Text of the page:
On the morning of May 6th, 1527, from his headquarters set up in St. Onofrio's Convent on the Gianicolo hill, Captain General Bourbon launched a series of attacks on Rome. During one of them, at the Torrione Gate, while leading the assault of the walls, he himself was mortally wounded. After just a moment's hesitation, the Spanish mercenaries broke through the Torrione Gate, while the lansquenets invaded the road of Borgo Santo Spirito and St. Peter's. The Swiss Guard, standing firm at the foot of the obelisk (now in St. Peter's Square, but then near the German cemetery within the Vatican close to the Basilica), together with the few remnants of the Roman troops, resisted desperately. Their Captain, Kaspar Röist was wounded, and later killed by the Spaniards in his quarters in front of his wife, Elizabeth Klingler. Of the 189 Swiss Guards, only 42 survived, the ones who, when all was lost, under the command of Hercules Göldli guarded Clement VII’s retreat to safety in Castel Sant’Angelo. The rest fell gloriously, massacred together with two hundred fugitives, on the steps of the High Altar in St. Peter's Basilica. Pope Clement VII and his men were able to escape to safety, thanks to the "Passetto", a secret corridor which Pope Alexander VI had built along the top of the wall connect­ing the Vatican with Castel Sant’Angelo. The savage horde was in a hurry, for fear that the League troups would cut off their retreat. Across the Sisto bridge the lansquenets and Spaniards fell on the city and for eight days committed every sort of violence, theft, sacrilege and massacre, even the tombs of the Popes, including that of Julius II, were violated in search of spoils. There were as many as 12 thousand dead and the booty amounted to ten million ducats. All that happened cannot really be regarded with surprise because the imperial army and in particular Frundsberg's lansquenets, were animated by a violent spirit of crusade against the Pope. In front of Castel Sant’Angelo where the Pope had retreated, a parody of a religious procession was set up, in which Clement was asked to cede the sails and oars of the "Navicella" (boat of Peter) to Luther, and the angry soldiery shouted "Vivat Lutherus pontifex!" (Long live Luther, Pontiff!) The name of Luther was incised with the tip of a sword across the painting of the "Dispute of the Most Holy Sacrament" in the Rooms of Raffaello, out of disdain, while on another wall a graffito hailed Charles V, emperor. Concise and exact was the description given by the Prior of the Canons of St. Augustine at that time: "Mali fuere Germani, pejores Itali, Hispani vero pessimi." (The Germans were bad, the Italians were worse, the Spaniards were the worst.) Besides the irreplaceable damage of the destruction of the relics, during the Sack of Rome, inestimable art treasures, namely the greater part of the Church's finest artisan-made gold and silver ware, were lost forever. On June 5th, Clement had to surrender and to accept heavy conditions: he had to cede the fortresses of Ostia, Civitavecchia, and Civita Castellana, to hand over the cities of Modena, Parma and Piacenza, and to pay the sum of four thousand ducats. Moreover, a ransom for the freedom of prisoners was demanded. The papal garrison was replaced by four companies of Germans and Spaniards, and two hundred lansquenets took the place of the Swiss Guard which had been suppressed. The Pope obtained permission for the surviving Swiss Guards to join the new Guard, but only 12 of them accepted, among them Hans Gutenberg of Chur and Albert Rosin of Zurich. The others wished to have nothing to do with the hated lansquenets.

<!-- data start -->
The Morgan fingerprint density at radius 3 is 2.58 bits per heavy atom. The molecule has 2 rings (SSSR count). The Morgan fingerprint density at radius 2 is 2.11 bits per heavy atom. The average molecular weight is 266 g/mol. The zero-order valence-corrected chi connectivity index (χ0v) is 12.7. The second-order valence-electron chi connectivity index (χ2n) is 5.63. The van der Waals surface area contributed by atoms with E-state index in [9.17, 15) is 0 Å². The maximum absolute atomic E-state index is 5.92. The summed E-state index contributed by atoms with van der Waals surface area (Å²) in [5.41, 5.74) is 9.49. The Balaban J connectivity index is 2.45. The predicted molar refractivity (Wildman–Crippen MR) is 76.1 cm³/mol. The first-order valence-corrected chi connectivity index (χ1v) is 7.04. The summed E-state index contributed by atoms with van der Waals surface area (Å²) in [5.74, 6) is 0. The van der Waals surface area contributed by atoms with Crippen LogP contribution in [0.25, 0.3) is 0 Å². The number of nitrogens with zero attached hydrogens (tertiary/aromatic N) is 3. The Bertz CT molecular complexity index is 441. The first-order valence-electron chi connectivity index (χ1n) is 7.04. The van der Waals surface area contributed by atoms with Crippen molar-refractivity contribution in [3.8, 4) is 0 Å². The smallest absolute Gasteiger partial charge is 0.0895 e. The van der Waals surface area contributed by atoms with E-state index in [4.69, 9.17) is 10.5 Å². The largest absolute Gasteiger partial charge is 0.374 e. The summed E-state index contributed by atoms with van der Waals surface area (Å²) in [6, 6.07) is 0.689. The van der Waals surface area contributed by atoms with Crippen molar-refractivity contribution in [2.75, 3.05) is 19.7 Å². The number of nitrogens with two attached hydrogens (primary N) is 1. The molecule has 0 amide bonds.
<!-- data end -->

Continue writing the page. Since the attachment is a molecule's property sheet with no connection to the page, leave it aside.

The Roman Curia